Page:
Washington D.C.-On January 4, 2008, the United States Supreme Court accepted the petition of a non-Indian bank to review a decision of the U.S. Court of Appeals for the Eighth Circuit upholding tribal court jurisdiction over claims by tribal members against the bank. In the Supreme Court, NARF will serve as co-counsel to the Indian family business, along with their local counsel and a Supreme Court practitioner. The Response Brief is due March 12, 2008 and the case will be argued in April 2008.

In Plains Commerce Bank v. Long Family Land & Cattle Co., the Supreme Court granted review of a decision by the U.S. Court of Appeals for the Eighth Circuit which affirmed the district court’s holding that the Cheyenne River Sioux Tribal Court has jurisdiction over a discrimination action by tribal members against a non-Indian bank who had entered into a number of loan transactions with the Long family farming and ranching business. The question presented by the petitioner, Plains Commerce Bank, is: “Whether Indian tribal courts have subject matter jurisdiction to adjudicate civil tort claims as an “other means” of regulating the conduct of a nonmember bank owning fee-land on a reservation that entered into a private commercial agreement with a member owned corporation.”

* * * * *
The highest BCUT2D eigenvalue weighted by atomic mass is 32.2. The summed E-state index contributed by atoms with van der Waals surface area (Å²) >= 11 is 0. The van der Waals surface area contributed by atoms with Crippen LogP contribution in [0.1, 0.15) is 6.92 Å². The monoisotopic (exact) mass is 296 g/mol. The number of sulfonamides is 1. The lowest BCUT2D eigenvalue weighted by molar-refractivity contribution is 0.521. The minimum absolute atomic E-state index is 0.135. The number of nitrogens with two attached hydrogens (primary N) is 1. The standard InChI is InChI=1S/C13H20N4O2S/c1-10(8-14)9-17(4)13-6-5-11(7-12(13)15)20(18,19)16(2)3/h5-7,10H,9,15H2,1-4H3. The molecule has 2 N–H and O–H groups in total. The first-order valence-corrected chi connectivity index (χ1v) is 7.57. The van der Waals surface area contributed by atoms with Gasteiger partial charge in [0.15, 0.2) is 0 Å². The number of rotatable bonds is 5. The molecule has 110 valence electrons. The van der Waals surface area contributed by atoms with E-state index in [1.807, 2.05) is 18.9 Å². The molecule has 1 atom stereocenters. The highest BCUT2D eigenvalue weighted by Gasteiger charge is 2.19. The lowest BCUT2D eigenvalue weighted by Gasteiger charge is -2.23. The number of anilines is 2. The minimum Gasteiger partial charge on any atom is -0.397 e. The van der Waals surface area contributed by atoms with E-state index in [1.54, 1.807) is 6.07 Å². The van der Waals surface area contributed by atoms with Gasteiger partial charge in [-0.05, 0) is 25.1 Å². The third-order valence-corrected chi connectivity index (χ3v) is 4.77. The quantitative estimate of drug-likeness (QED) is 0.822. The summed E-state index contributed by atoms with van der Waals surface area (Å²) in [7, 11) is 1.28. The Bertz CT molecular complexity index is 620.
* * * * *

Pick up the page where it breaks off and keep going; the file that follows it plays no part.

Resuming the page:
In the tribal court proceedings, a unanimous jury had found in favor of the Long family, and the verdict was upheld by the tribal court of appeals based on traditional common law of the Tribe. The Eighth Circuit found that the bank had formed concrete commercial relationships with the business and its Indian owners, had taken advantage of the BIA loan guarantees and, therefore, had engaged in the kind of consensual relationship contemplated by Montana v. United States, the leading Supreme Court case on tribal civil jurisdiction over non-Indians. Montana determined that tribal courts do not have civil jurisdiction over non-Indians unless a consensual relationship has been established.

The Tribal Supreme Court Project is working with the attorneys representing the Long family in the preparation of the merits brief which is due March 12, 2008. The Project is also working with the attorneys representing the Cheyenne River Sioux Tribe and others to develop and coordinate a strategy for tribal amicus briefs which are due on March 19, 2008.

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